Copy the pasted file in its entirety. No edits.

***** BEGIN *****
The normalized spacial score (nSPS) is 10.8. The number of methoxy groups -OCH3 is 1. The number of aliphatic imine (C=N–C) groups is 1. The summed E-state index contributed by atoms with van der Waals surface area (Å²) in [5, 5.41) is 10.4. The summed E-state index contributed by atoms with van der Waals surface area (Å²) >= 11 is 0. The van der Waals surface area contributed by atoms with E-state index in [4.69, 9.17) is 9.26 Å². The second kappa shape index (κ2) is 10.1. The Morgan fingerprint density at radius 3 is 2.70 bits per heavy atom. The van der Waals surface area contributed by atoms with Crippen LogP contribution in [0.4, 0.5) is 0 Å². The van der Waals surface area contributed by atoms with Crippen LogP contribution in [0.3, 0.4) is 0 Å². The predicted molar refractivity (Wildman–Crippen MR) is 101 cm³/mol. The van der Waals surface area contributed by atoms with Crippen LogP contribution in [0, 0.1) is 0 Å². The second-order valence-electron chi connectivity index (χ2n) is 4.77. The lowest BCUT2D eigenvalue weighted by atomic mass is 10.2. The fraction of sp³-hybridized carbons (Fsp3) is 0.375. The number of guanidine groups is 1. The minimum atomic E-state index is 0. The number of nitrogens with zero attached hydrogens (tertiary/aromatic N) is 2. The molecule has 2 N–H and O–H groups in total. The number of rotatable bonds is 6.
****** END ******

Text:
The normalized spacial score (nSPS) is 10.8. The number of methoxy groups -OCH3 is 1. The number of aliphatic imine (C=N–C) groups is 1. The summed E-state index contributed by atoms with van der Waals surface area (Å²) in [5, 5.41) is 10.4. The summed E-state index contributed by atoms with van der Waals surface area (Å²) >= 11 is 0. The van der Waals surface area contributed by atoms with E-state index in [4.69, 9.17) is 9.26 Å². The second kappa shape index (κ2) is 10.1. The Morgan fingerprint density at radius 3 is 2.70 bits per heavy atom. The van der Waals surface area contributed by atoms with Crippen LogP contribution in [0.4, 0.5) is 0 Å². The van der Waals surface area contributed by atoms with Crippen LogP contribution in [0.3, 0.4) is 0 Å². The predicted molar refractivity (Wildman–Crippen MR) is 101 cm³/mol. The van der Waals surface area contributed by atoms with Crippen LogP contribution in [0, 0.1) is 0 Å². The second-order valence-electron chi connectivity index (χ2n) is 4.77. The lowest BCUT2D eigenvalue weighted by atomic mass is 10.2. The fraction of sp³-hybridized carbons (Fsp3) is 0.375. The number of guanidine groups is 1. The minimum atomic E-state index is 0. The number of nitrogens with zero attached hydrogens (tertiary/aromatic N) is 2. The molecule has 2 N–H and O–H groups in total. The number of rotatable bonds is 6.